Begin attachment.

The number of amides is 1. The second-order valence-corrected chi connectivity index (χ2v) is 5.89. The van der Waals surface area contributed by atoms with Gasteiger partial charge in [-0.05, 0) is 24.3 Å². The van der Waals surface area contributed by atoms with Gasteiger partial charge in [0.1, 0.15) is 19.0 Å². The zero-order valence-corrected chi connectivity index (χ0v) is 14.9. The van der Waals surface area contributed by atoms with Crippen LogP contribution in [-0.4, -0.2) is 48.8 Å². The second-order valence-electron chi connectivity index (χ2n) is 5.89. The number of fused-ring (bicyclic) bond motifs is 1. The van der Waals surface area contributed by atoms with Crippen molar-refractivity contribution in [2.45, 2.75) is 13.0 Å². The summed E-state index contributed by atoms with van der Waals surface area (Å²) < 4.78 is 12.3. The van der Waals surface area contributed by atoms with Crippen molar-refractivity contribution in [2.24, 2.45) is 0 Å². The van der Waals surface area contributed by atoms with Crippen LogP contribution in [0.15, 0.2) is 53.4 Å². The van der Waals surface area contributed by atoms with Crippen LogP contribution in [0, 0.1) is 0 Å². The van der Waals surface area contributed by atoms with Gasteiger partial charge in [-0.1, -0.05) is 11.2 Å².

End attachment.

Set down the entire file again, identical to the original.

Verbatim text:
The number of amides is 1. The second-order valence-corrected chi connectivity index (χ2v) is 5.89. The van der Waals surface area contributed by atoms with Gasteiger partial charge in [-0.05, 0) is 24.3 Å². The van der Waals surface area contributed by atoms with Gasteiger partial charge in [0.1, 0.15) is 19.0 Å². The zero-order valence-corrected chi connectivity index (χ0v) is 14.9. The van der Waals surface area contributed by atoms with Crippen LogP contribution in [-0.4, -0.2) is 48.8 Å². The second-order valence-electron chi connectivity index (χ2n) is 5.89. The number of fused-ring (bicyclic) bond motifs is 1. The van der Waals surface area contributed by atoms with Crippen molar-refractivity contribution in [2.45, 2.75) is 13.0 Å². The summed E-state index contributed by atoms with van der Waals surface area (Å²) < 4.78 is 12.3. The van der Waals surface area contributed by atoms with Crippen molar-refractivity contribution in [2.24, 2.45) is 0 Å². The van der Waals surface area contributed by atoms with Crippen LogP contribution in [0.15, 0.2) is 53.4 Å². The van der Waals surface area contributed by atoms with Crippen LogP contribution in [0, 0.1) is 0 Å². The van der Waals surface area contributed by atoms with Gasteiger partial charge in [-0.1, -0.05) is 11.2 Å².